Sudan coup: Collapse of foreign assistance pushes freezing of export firms accounts
Sudan -More than 200 export firms have found their bank accounts frozen by the Central Bank of Sudan for failing to deposit revenues locally. The move by the central bank is aimed at seeking an easing of a chronic shortage of the foreign currency as donors halted assistance worth billions of dollars following a coup in the African country.
Total 208 businesses had got their accounts frozen by Central Bank on February 17 – the majority of these exporting businesses are from the agricultural sector. “We decided to block the bank accounts of the listed companies below because they didn’t commit to bank the revenues from their exports during past periods,” the central bank said in the document that was sent to these businesses. Finance Minister Gibril Ibrahim hasn’t responded to a request to comment on the decision. However, last month speaking on the state radio Ibrahim had said that the government would be taking “appropriate measures” to require the exporting firms to domestically cash in their revenues.
At least $3 billion worth of financial assistance to Sudan has been suspended by the United States of America, Europe, and many other global financial institutions like the World Bank. The withheld support for this year would have helped Sudan in sectors including electricity, irrigation, and education sector projects. This support suspension along with many exporters in the country ‘expatriating’ their profits has inflicted fatal blows on the country’s economy.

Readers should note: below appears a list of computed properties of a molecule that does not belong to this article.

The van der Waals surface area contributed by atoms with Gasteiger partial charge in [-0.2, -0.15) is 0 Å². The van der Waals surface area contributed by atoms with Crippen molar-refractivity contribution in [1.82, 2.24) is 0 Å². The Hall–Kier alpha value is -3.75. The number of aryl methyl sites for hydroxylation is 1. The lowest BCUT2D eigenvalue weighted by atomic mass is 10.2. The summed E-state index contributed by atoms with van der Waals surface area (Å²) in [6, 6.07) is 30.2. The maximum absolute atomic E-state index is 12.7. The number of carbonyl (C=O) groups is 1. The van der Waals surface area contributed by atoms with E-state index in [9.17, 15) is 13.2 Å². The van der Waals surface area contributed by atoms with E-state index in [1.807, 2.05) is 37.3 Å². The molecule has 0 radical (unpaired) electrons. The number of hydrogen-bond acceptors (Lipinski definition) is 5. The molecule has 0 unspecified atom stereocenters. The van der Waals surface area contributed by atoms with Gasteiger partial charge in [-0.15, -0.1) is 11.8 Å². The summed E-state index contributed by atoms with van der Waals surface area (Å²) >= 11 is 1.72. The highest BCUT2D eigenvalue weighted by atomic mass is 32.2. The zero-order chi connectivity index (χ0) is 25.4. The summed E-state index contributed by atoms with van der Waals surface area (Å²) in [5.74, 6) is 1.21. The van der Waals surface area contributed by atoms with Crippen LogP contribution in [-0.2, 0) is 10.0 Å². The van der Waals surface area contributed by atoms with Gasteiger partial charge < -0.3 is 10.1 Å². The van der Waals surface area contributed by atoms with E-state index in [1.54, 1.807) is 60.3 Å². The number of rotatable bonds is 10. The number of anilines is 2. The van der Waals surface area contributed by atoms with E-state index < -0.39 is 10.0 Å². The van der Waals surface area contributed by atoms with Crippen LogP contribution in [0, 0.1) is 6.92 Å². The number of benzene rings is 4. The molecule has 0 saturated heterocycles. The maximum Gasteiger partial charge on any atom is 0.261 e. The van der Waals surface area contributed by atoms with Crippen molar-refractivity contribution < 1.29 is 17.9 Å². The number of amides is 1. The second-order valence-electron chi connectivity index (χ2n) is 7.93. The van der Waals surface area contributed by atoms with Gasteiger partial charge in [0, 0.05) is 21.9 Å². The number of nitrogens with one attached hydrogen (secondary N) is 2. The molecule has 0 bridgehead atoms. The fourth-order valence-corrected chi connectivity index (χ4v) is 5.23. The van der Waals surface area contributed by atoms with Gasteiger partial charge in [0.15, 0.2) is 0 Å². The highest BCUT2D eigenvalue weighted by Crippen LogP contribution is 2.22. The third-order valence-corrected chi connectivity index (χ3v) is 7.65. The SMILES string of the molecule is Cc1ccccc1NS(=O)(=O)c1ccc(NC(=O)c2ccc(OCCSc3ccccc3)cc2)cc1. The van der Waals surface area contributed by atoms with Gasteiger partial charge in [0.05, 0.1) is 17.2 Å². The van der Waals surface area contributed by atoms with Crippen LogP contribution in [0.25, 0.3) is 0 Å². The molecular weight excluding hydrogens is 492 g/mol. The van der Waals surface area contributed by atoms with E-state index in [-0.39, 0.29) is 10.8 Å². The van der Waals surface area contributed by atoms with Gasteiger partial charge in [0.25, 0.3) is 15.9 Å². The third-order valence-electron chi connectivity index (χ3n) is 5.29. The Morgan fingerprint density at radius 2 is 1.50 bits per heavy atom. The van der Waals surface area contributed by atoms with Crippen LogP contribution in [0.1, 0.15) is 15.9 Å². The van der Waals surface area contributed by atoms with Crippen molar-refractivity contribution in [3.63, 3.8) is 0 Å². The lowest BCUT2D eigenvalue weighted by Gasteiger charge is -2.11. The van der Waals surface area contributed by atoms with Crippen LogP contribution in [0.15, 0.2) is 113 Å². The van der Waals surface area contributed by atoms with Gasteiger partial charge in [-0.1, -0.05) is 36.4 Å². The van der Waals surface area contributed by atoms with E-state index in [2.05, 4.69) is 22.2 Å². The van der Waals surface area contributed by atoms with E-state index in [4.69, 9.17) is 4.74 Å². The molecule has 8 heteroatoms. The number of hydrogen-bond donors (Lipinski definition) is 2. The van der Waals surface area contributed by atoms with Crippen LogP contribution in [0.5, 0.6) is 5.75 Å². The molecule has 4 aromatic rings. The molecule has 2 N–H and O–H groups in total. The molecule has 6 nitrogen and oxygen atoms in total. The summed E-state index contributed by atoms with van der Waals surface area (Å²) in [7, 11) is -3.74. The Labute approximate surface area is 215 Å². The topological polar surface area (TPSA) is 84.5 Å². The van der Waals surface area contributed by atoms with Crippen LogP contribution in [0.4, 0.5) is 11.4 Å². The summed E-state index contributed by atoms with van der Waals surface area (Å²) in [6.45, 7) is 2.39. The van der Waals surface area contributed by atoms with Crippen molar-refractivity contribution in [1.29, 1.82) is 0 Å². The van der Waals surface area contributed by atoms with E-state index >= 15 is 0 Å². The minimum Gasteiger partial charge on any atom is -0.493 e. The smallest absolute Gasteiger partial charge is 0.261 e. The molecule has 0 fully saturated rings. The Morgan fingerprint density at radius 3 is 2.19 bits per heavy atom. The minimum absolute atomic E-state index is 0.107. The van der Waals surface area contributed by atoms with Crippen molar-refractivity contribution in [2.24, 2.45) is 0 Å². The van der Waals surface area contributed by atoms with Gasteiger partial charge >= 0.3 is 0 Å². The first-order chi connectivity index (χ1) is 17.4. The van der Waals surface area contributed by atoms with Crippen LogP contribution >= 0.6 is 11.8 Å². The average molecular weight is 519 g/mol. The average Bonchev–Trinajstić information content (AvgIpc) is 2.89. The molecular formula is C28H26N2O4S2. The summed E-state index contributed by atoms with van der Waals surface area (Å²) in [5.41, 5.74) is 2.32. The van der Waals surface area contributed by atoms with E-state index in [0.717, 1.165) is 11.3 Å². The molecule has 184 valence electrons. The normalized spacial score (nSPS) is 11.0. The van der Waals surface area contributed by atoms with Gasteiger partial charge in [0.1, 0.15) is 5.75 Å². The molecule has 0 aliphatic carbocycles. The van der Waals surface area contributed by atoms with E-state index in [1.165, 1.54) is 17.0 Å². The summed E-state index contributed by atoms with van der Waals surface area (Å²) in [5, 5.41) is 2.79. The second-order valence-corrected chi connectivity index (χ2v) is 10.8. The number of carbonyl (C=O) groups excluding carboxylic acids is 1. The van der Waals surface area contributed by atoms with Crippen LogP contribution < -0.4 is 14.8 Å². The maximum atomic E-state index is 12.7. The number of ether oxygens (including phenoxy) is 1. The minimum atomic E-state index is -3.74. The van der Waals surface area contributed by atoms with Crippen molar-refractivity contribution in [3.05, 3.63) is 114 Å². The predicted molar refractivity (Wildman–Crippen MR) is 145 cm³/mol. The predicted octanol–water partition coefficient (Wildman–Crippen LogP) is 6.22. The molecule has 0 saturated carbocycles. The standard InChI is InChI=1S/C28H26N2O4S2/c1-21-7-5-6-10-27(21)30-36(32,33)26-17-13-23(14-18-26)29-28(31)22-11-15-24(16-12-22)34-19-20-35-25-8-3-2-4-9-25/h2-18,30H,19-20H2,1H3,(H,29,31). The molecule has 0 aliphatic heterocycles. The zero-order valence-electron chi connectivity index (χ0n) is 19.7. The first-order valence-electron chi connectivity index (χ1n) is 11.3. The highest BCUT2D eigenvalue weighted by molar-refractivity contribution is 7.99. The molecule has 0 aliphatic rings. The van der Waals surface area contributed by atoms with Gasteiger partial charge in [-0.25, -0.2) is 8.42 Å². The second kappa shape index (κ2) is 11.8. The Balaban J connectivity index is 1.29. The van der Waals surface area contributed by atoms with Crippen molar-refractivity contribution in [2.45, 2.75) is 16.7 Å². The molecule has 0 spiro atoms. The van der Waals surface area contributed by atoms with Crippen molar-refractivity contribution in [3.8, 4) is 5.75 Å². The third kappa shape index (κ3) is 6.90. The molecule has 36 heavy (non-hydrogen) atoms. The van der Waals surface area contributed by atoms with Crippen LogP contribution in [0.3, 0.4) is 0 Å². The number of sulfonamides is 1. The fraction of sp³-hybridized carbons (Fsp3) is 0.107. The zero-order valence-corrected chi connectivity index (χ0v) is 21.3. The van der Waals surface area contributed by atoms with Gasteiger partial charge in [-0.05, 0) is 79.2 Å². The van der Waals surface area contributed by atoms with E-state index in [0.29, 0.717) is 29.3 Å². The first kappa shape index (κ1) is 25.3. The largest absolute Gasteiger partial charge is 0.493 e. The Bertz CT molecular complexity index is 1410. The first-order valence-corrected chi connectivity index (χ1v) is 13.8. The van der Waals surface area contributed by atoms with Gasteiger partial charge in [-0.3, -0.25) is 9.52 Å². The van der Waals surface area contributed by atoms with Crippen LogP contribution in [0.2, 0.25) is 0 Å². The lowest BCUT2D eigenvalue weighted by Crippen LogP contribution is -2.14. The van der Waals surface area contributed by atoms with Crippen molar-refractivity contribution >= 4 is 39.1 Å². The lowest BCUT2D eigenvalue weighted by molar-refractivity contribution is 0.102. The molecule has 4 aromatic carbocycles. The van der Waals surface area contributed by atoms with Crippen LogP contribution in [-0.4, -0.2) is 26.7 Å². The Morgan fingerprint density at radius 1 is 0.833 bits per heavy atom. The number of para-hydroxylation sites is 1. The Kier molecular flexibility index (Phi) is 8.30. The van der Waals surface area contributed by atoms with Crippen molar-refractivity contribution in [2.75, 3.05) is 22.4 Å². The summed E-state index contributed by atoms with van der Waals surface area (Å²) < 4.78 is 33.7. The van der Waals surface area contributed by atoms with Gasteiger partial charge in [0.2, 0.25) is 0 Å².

Four months after the Sudanese coup in October 2021, the economy of the country is rapidly and increasingly coming under pressure. Weakening of the local currency in recent days, reaching about 450 pounds to the dollar in the informal market while the official exchange rate stands at 443 pounds, is further amplifying the already stressed financial state of Sudan. The North African country that was hoping to rejoin global markets after dictator Omar al-Bashir was overthrown in 2019, has been forced to revise its growth target and bring it down to 1.4 per cent for 2022.